A key point to our decision is that interest on estate tax is not a tax. Estate of Papson v. Commissioner, 81 T.C. 105, 108, 1983 WL 14853 (1983). The Commissioner consistently cites accurate propositions about the treatment of tax under federal and state law, but then extends that treatment to the interest on deferred tax. The Commissioner has not persuaded us to extend existing tax rules.
Our decision is very narrow, applying only to situations where the decedent claimed a section 2013 credit for assets passing through joint tenancy from a transferor whose death did not create a probate estate. In these circumstances, the section 6166 tax deferral is made for the benefit of the decedent who was a surviving joint tenant. For this reason, the decedent, not the transferor's estate, is responsible for those interest payments. Therefore, the section 2013 credit does not have to be reduced by the amount of those interest payments.
We AFFIRM the Tax Court decision.
The Honorable Robert A. Grant, Senior District Judge for the Northern District of Indiana, is sitting by designation
The Tax Court noted in its opinion that no part of the Commissioner's argument rested on the fact that the personal property may have constituted a probate estate and no dispute on this issue has been presented
Section 2013 states in relevant part:
(a) General rule.--The tax imposed by section 2001 shall be credited with all or a part of the amount of the Federal estate tax paid with respect to the transfer of property (including property passing as a result of the exercise or non-exercise of a power of appointment) to the decedent by or from a person (herein designated as a "transferor") who died within 10 years before, or within 2 years after, the decedent's death....
(b) Computation of credit.--Subject to the limitation prescribed in subsection (c), the credit provided by this section shall be an amount which bears the same ratio to the estate tax paid (adjusted as indicated hereinafter) with respect to the estate of the transferor as the value of the property transferred bears to the taxable estate of the transferor (determined for purposes of the estate tax) decreased by any death taxes paid with respect to such estate.... For purposes of the preceding sentence, the estate tax paid shall be the Federal estate tax paid increased by any credits allowed against such estate tax under section 2012....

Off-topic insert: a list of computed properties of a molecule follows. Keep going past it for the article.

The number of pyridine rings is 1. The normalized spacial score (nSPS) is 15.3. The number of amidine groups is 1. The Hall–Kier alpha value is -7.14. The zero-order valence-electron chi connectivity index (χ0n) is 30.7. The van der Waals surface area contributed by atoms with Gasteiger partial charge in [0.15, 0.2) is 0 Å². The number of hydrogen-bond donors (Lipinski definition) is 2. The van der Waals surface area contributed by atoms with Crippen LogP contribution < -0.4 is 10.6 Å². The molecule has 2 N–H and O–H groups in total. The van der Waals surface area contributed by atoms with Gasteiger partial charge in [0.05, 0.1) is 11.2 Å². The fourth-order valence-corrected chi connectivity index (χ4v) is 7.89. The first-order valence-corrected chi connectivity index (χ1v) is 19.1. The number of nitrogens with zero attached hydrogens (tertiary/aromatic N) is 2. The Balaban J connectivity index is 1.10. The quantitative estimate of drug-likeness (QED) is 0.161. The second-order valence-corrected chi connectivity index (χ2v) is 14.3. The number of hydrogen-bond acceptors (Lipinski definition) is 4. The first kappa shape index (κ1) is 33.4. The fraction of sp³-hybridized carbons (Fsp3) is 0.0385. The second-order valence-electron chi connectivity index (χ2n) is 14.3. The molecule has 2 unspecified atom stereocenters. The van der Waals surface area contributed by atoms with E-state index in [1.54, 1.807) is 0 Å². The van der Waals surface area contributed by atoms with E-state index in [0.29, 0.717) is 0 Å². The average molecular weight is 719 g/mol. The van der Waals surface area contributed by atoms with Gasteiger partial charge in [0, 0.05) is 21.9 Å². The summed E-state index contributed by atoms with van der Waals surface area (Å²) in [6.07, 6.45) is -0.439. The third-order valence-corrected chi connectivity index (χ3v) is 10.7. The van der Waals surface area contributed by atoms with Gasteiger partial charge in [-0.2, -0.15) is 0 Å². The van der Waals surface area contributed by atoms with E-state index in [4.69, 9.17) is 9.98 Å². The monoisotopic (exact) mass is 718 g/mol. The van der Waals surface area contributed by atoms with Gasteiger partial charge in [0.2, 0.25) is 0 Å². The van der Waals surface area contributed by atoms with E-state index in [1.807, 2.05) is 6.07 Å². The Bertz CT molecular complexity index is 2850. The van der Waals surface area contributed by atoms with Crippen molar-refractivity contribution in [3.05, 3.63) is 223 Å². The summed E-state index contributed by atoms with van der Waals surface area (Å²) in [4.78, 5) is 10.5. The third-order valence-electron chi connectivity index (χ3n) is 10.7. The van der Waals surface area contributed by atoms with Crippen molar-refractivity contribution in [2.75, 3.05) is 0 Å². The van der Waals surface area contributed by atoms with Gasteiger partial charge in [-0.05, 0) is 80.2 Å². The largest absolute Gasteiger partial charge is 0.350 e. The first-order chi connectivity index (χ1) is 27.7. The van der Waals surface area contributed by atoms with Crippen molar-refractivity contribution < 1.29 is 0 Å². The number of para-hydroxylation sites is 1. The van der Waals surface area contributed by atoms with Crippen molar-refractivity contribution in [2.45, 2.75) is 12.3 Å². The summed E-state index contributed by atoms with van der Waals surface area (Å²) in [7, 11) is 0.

(d) Valuation of property transferred.--The value of property transferred to the decedent shall be the value used for the purpose of determining the Federal estate tax liability of the estate of the transferor but--
(1) there shall be taken into account the effect of the tax imposed by section 2001 or 2101, or any estate, succession, legacy, or inheritance tax, on the net value to the decedent of such property;
(2) where such property is encumbered in any manner, or where the decedent incurs any obligation imposed by the transferor with respect to such property, such encumbrance or obligation shall be taken into account in the same manner as if the amount of a gift to the decedent of such property was being determined; and
(3) if the decedent was the spouse of the transferor at the time of the transferor's death, the net value of the property transferred to the decedent shall be reduced by the amount allowed under section 2056 (relating to marital deductions) as a deduction from the gross estate of the transferor.
Ballance has also been cited for not recognizing the distinction between estate tax interest and the taxes themselves. Estate of Bahr v. Commissioner, 68 T.C. 74, 79, 1977 WL 3655 (1977). We do not interpret Ballance in the same manner. Ballance made the distinction, but confusion exists because the interest and the tax were collected together. See Ballance, 347 F.2d at 421